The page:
Even as late as the second part of his article—that is, before he was relieved to find scholars on his side of what he calls the “modern research game”—he revealed the true dimensions of his exigent mind:
But why are the past fifty years of scholarship on the enclosures more reliable than the past two centuries of scholarship? Woods offers no demonstration.
Well, if reliability is to be decided after one determines whose ideological ox is being gored, then I suppose one does need a demonstration of the cumulative effect of collaborative scholarship!
Mr. Ferrara forgot all about that, however, when he discovered that a more recent scholar, Jeanette Neeson, author of the award-winning Commoners: Common Right; Enclosure and Social Change in England, 1700-1820, allegedly swung the dialectical pendulum to the “pessimist” side of the enclosure controversy for the nonce.* In any case, that’s his story and he’s sticking to it.
Unlike Mr. Ferrara, we do not pretend to be an authority in any of the fields about which he opines. We are merely evaluating his performance, ethically no less than intellectually. We reiterate that assessing the moral and economic dimensions of the enclosure of the English commons or any other historical movement does not bear on the Catholic evaluation of the twin pillars of Austro-libertarianism—praxeology and the non-aggression axiom—which it is Mr. Ferrara’s purpose to ridicule.
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We would not presume to respond to Mr. Ferrara’s attack on Dr. Woods’ scholarly reputation except to say that if the latter’s response took the form of silence, it would be in our opinion without prejudice to that reputation. He who trifles with the truth deserves little more than silence.
How else might one fairly characterize one who protests that “I did not write a book on the enclosure movement in the first place, as much as Woods and Flood would like everyone to think so”? What is Mr. Ferrara’s warrant for declaring that we want anyone, let alone everyone, to believe such nonsense? Does he believe that falsehood to be a truth? Or is it the case that, despite knowing he has no such warrant, indeed, could have none for that proposition, he bears false witness anyway?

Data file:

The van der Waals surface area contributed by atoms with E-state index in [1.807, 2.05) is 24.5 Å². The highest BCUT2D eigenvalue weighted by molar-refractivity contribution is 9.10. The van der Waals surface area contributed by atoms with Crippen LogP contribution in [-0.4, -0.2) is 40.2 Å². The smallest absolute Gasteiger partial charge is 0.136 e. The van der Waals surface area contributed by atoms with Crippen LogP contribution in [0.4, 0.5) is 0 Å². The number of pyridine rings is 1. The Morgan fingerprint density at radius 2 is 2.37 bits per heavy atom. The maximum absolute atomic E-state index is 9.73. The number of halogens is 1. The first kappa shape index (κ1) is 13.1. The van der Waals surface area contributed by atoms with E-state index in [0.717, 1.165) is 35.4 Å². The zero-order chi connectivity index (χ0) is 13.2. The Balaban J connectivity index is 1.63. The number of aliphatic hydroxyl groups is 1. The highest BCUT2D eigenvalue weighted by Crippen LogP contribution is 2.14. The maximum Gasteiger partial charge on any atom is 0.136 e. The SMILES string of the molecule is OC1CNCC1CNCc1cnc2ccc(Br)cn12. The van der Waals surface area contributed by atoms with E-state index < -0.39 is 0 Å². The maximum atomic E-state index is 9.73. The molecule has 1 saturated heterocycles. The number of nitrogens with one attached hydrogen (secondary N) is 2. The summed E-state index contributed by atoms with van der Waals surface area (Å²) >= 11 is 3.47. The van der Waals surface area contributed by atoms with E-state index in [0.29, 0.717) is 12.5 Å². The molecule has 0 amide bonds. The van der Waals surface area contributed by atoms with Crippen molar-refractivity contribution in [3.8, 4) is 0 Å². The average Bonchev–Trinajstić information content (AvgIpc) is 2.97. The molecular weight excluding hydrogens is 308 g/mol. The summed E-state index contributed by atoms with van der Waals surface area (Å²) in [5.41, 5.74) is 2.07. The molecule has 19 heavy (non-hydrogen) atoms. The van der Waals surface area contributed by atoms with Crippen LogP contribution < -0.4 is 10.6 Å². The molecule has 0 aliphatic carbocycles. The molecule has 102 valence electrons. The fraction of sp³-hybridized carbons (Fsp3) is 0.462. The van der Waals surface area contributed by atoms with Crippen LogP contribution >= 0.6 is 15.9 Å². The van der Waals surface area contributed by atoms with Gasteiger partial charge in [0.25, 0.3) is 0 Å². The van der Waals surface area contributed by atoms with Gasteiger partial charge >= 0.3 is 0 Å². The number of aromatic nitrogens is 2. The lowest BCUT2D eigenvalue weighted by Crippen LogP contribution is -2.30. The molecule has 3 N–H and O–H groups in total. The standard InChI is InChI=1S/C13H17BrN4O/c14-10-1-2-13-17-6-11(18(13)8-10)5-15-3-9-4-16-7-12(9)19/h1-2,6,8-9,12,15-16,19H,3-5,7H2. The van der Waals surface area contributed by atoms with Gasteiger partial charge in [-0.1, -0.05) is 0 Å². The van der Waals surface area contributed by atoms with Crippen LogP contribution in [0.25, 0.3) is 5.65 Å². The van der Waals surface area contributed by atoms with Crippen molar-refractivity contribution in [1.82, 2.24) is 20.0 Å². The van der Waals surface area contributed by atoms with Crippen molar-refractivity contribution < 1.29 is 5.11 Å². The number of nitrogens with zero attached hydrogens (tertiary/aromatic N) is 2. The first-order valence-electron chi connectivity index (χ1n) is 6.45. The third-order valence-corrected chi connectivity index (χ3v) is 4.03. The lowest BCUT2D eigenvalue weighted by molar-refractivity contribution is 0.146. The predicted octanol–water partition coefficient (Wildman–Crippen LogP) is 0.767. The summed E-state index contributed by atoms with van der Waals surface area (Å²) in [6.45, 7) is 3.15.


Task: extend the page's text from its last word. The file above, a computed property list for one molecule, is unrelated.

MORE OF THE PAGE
And, while we’re on the subject of spreading falsehoods: he never offered warrant for his outrageous assertion that “Woods has enlisted fellow cult member Tony Flood.” (June 24, 2011) Ignoring for them moment his multiple uncharitable personal descriptions (including several references to Flood as Woods’ “sidekick”), we observe that despite Dr. Woods’ emphatic rejection of that notion a week later (July 1), Mr. Ferrara has never retracted his assertion of that falsehood. On the contrary, he repeated it 25 days later (". . . enlisted the aid of fellow cult member . . . .).
We invite him to retract it, thereby mitigating the effect of his carelessness on his reputation. His repeated charge that Austro-libertarians form a “cult” is rash and baseless enough, but when he states that Dr. Woods and yours truly have an instrumental relationship, it seems hard to avoid the conclusion that either he is deluded or, more seriously, lying. As we would very much like to avoid that unpleasant alternative, if we have overlooked a third possibility we would appreciate being apprised of it.
* We note that the late Austrian economist Sudha Shenoy, in her 2006 overview of literature on the enclosures, curiously omitted mention of Commoners, first published in 1993. There is one living expert on this period--indeed, on the vast subject of economics and its interaction with culture--whose opinion we would very much like to have: University of Illinois at Chicago Professor of Economics, History, English, and Communication, Deirdre McCloskey. We will not approach her about this, however, if it involves even the slightest risk of her being subjected to Mr. Ferrara’s intemperate conduct of controversy.